The Americans with Disabilities Act ensures that adults with disabilities are entitled to reasonable accommodations on professional licensing exams. However, the application and approval process can be confusing and time consuming. If you are facing a high stakes exam, check out this week’s blog to learn tips on successfully securing accommodations.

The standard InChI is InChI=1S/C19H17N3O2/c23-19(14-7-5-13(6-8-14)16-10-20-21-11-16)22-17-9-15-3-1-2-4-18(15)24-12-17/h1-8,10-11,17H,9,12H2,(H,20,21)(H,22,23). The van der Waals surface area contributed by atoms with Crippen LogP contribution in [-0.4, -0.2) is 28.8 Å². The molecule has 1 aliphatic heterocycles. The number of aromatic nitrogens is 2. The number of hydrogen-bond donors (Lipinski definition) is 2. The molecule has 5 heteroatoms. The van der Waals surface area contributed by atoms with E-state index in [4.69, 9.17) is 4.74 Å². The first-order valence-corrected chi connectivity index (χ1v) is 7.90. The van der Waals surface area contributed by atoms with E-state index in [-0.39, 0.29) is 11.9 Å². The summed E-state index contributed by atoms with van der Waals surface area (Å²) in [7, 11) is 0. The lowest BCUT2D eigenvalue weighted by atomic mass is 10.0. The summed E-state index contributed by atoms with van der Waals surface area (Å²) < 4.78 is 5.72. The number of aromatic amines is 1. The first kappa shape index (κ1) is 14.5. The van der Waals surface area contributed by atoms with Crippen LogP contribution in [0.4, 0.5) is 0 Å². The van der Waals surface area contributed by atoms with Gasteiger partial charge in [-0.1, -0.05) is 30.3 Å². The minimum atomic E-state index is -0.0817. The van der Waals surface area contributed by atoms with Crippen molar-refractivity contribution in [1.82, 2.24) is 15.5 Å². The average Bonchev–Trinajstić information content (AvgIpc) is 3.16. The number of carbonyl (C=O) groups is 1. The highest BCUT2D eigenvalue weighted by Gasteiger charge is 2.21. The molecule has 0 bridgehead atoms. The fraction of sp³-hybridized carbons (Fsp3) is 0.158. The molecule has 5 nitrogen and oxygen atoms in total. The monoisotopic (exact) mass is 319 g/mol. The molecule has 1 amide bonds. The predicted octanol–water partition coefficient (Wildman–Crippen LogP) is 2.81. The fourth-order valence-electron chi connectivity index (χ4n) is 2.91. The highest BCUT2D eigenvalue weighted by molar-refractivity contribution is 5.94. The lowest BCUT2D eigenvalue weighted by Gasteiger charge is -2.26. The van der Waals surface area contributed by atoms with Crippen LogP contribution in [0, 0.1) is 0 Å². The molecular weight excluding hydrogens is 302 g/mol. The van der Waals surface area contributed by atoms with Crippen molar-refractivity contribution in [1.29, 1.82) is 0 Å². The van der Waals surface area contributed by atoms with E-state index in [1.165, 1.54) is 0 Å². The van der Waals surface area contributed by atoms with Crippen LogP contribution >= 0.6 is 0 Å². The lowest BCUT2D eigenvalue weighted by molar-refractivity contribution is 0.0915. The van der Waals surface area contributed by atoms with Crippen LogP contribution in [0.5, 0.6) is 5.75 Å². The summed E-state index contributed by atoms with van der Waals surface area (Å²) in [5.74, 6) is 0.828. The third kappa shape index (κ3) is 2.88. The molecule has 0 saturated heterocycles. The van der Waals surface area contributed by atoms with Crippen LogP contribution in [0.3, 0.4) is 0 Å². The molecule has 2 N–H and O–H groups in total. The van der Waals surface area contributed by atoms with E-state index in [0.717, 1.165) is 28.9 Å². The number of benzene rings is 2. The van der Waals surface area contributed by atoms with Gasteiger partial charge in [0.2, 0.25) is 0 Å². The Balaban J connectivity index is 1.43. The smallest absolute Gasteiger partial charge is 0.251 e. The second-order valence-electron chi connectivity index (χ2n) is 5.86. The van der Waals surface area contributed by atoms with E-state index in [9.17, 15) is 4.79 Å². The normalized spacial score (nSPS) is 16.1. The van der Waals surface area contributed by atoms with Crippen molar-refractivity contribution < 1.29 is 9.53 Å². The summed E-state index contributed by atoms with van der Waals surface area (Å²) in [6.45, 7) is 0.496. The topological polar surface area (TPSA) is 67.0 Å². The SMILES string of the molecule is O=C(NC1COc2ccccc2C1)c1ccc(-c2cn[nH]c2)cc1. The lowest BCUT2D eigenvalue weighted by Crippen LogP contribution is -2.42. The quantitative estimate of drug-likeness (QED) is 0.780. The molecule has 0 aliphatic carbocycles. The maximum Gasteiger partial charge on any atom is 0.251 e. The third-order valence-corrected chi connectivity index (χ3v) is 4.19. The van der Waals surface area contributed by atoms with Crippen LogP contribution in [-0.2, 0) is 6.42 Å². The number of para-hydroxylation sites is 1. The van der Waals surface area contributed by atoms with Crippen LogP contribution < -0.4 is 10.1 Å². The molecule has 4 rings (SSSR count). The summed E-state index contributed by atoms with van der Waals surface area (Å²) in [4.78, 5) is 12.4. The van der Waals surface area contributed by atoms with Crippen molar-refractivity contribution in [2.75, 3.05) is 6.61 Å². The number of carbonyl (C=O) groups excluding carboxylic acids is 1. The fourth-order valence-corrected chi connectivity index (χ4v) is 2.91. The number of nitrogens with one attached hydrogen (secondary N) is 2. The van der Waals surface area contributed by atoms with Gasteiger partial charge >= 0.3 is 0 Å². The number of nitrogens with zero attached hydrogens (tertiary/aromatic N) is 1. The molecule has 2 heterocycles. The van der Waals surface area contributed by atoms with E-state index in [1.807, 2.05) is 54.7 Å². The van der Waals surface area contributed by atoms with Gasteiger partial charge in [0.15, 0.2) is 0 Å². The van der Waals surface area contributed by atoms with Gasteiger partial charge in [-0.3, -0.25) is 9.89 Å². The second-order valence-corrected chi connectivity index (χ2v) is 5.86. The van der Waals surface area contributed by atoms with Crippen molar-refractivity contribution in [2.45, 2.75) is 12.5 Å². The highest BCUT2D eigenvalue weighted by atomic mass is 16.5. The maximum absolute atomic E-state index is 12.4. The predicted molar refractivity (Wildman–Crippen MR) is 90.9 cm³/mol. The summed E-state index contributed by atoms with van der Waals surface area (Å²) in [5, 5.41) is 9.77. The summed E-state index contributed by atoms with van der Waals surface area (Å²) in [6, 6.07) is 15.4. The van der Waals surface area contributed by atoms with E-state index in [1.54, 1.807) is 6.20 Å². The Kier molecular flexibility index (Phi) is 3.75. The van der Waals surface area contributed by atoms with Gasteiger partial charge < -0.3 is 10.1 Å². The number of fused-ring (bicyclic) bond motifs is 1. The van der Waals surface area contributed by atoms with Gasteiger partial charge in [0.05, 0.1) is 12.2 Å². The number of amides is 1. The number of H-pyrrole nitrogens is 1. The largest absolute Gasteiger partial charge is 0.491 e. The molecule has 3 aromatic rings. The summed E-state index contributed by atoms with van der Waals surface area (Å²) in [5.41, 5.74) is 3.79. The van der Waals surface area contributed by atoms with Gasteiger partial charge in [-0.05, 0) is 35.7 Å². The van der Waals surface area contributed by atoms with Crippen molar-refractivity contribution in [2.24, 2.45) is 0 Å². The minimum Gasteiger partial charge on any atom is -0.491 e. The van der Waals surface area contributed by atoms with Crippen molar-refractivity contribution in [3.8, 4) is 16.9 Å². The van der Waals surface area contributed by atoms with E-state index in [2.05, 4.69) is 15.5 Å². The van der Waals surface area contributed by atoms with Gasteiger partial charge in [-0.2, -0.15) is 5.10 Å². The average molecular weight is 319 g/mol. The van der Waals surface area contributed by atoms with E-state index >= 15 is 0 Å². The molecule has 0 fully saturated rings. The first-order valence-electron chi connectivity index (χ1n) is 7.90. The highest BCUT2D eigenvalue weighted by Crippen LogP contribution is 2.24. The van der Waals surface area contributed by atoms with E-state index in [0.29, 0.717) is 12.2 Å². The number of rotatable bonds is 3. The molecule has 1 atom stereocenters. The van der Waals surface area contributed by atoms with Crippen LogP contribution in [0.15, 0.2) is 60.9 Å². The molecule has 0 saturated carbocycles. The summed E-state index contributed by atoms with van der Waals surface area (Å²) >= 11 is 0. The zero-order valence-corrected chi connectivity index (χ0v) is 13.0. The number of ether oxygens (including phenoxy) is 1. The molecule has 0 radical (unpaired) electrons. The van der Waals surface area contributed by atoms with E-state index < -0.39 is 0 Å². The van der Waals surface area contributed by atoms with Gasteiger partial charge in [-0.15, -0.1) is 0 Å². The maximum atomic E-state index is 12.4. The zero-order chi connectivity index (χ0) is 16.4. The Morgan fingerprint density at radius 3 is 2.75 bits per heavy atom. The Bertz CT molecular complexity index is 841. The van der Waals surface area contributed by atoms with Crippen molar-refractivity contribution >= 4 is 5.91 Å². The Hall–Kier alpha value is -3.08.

Cutting & Other Self-Harm: What Every Parent Needs to Know    Every parent’s worst nightmare is their child being hurt. From baby gates to GPS tracking apps, parents spend lots of time and money on making sure their kids are safe. But what about when their child is the one inflicting the pain? When a child deliberately injures their body without the intention of dying, it is called Non-suicidal self-injury (NSSI). Shockingly, NSSI is a growing problem that usually starts in children between the ages of 12 & 14. Teens who resort to NSSI have trouble expressing their emotions in healthy ways. So how can parents reach these kids and help them find safer ways to cope?   If you suspect your child may be at risk for NSSI, here are some things you should know:    1. Clothes can be clues   Common methods of NSSI include skin cutting, scratching, burning, and self-battery, all of which usually leave visible wounds or bruises. If you notice your child wearing sweatshirts in the summer heat, excessive bandages, or chunky wristbands every day, it could be a clue that they are covering up self-injury. Another indication is if they avoid activities that expose much skin such as swimming.      2. It’s not the same as suicide   Any parent would be rightfully scared if their child injured themselves in any way, but it’s important to understand that a child using NSSI does not mean that they want to die. When people want to end their life, they often seek out the most painless way possible. Those who use NSSI on the other hand, often seek pain to distract from their emotional distress, but do so believing that their injuries are not life-threatening. Though it should come as some relief that teens using NSSI usually don’t want to die, professional help should be sought for any type of self-harm. Accidental suicide can result from NSSI and in some cases people who use NSSI have a history of suicide attempts.  If you are concerned that someone you love may be at risk for suicide, call    the National Suicide Prevention Lifeline at 1-800-273-8255      3. They cut for a reason   Psychologists know that all behaviors have a function – meaning no matter what a person does, there is something they feel that they are benefitting from it. So what do teens who use NSSI feel that they are getting out of hurting themselves? The Diagnostic & Statistical Manual of Mental Disorders states that people usually resort to NSSI for one or more of the following 3 reasons:       To   obtain relief     from a negative feeling or cognitive state e.g. stress, worry thoughts, loneliness, emptiness    To   resolve     interpersonal conflict e.g family arguments, divorce, sibling rivalry, peer conflict    To   induce     a positive feeling state e.g euphoria, decrease numbness     Their feelings of relief occur during or shortly after the act of self-injury. Understanding why your child is resorting to NSSI can help in guiding you toward the solution.     4. It can be a symptom of other disorders   NSSI can be a stand-alone problem, but it can also be a symptom of other disorders. Conditions that NSSI has been associated with include borderline personality disorder, eating disorders, substance abuse, depression, bipolar disorders, generalized anxiety disorder, social anxiety disorder, obsessive compulsive disorder, and post-traumatic stress disorder. If a teen shows self-harming behavior, it’s important that they be evaluated by a specialist to determine if they have a mental health diagnosis and need treatment.    Click here to schedule your child’s diagnostic assessment with Dr. Marta M. Shinn, specialist in Child Psychology     5. Criticism will backfire   Trying to guilt or criticize a child out of self-harm won’t work. Often times, they are hurting themselves because of feelings of inadequacy and low self-esteem. You don’t have to coddle them or let them get away with everything, but try to focus most of your comments on  praising their talents and positive traits.      6. How you respond matters   It’s common for a parent to feel shock, sadness, or fear when they learn their child is harming themselves. Try not to let those emotions show, as that will make your child hesitant to openly talk to you about what they’re dealing with. Ask them how their self-harm has helped them (refer back to the functions of NSSI in point #3). Listen with love and respond without judgement. Let them know that you are there for them, but also let them know if you plan to seek the help of a specialist.     7. Emotional intelligence is key   While you can’t prevent your child from dealing with hardships in life, you do have the power to teach them how to cope with challenges in healthy ways. Emotional intelligence refers to how a person understands and copes with their emotions. Nurturing your child’s emotional intelligence, as well as working on growing your own, can improve communication and healthy expression in your family.     Click here to read our blog on fostering emotional intelligence in your child      8. You are part of the solution   If your child is harming themselves, it’s natural to wonder where you went wrong as a parent. The fact that you are reading this blog shows that you love and care for your child, and you should know that there are many different factors that can contribute to a child resorting to NSSI. A specialist in child psychology will not judge you or your child, but will help identify the challenges your teen is facing, teach your family healthy strategies moving forward, and support you in mending a strong bond.     9. Variations can help   Teen years are tough on both parents and children. Many parents find that they need a little outside help in supporting their teens during these turbulent years. There have been several therapy methods that have successfully reduced self-harming behaviors. If your child or teen has used NSSI, the specialists at Variations Psychology can help.